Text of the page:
Longing to figure out the role of lighting in portrait photograph but does not know how? Regularly frustrated by the plenty types of lighting when taking portrait photograph? By knowing the basics of lighting in portrait photograph, you may figure out that things prove to be so easy. Let’s see five essential lighting for portrait photograph.
- Natural light
Strictly speaking, natural light is not a type of lighting we discussed today. But it is the most functional and no-cost light source for photographer. Hence, we’d like to give it more attention.
Normally, photographers are more likely to use artificial lighting than nature light, since they have less control over the photos by using natural light. The fact is, you can move around, choose different distance between the light and the subject, change the shooting time during the day, even use a filter to shade the light from the window. It is absolutely the best starting point to learn the fundamentals of lighting.
One more thing, the natural light we mention here is not only the sun and the moon, but also the lighting bouncing off of the sun, even the present light sources in the scene, like bulbs, candles or lamps.
- Front light
Front light is to place the light source in front of the subject directly, therefore the subject is well lit and has no shadows on the face. It is the simplest type to shoot. What’s more, front lighting is conducive to have a much flawless portrait for those people who have imperfections and wrinkles, which would be highlighted by shadows. If the subjects care about their facial appearances, you can use front light to solve this problem. Keep one thing in mind, the facial features are also weakened by using this light. We need shadows to give more life to the photos. Make a balance when you decide to use the front light.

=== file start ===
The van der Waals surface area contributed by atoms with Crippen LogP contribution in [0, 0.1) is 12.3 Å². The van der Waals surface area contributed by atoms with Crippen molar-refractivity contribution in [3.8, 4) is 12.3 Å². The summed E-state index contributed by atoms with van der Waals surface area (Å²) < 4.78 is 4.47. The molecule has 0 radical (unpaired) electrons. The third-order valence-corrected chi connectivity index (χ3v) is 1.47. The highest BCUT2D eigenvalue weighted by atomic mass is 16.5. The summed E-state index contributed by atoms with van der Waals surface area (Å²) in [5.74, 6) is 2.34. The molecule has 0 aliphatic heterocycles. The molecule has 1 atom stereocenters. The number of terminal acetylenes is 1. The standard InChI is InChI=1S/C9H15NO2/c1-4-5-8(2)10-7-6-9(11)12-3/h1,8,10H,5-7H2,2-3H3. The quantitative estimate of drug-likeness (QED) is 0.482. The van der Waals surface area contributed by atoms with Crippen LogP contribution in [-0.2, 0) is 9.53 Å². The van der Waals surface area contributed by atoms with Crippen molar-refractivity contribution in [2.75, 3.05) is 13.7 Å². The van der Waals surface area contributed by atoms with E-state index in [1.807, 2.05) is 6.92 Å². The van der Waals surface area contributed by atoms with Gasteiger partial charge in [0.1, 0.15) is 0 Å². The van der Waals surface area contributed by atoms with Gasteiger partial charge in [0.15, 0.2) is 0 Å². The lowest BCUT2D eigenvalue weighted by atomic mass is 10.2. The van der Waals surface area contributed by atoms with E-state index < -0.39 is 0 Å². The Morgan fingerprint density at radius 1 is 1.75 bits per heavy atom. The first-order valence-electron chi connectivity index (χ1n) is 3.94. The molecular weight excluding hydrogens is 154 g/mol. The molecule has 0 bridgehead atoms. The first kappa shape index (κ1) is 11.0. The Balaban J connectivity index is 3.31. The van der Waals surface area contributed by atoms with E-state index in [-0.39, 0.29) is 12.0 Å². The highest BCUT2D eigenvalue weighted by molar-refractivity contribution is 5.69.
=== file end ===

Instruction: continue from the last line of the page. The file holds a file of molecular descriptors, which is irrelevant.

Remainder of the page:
Sidelight is also simple to shoot, much more flattering than the flat light. When creating a side light, the light source is settled from the side of the subject, therefore there are shadows on part of the face, which emphasize facial features and bring stereo sense into the portrait. By slightly changing the angle of the light source, the way the shadows falling also varies.
There are two common sidelights in portrait photograph. One is short light that the shadow part on the face is closest to the camera. Thus the face is thinned, which is rather flattering for the majority. The other one is broad light that the most well-lit part is closest to the camera, which makes the face much fuller and is suitable for a thin face. No matter which one you choose, pay attention to the facial features of your subject and take their opinions into consideration.
- Butterfly light
Butterfly light can be seen as a sort of sidelights in some sense. As the light source is placed in the front and upper side of the face, a small shadow occurs under the nose in symmetry, which looks like a butterfly. By using butterfly light, the cheekbones are highlighted for a more charming portrait with a richer layer, which is mostly used on women.
Back light, as the name suggests, is the light behind the subject. It is a little trickier than the above ones. Since all lights are from the behind and shadows are in the front, the subject is prone to be a dark silhouette and lose features. Here you can use a reflector in front of the subject to avoid the lack of clarity. Move the reflector further or closer and change the angles until you get the light you want.
Image resources: Unsplash & FOX backdrop
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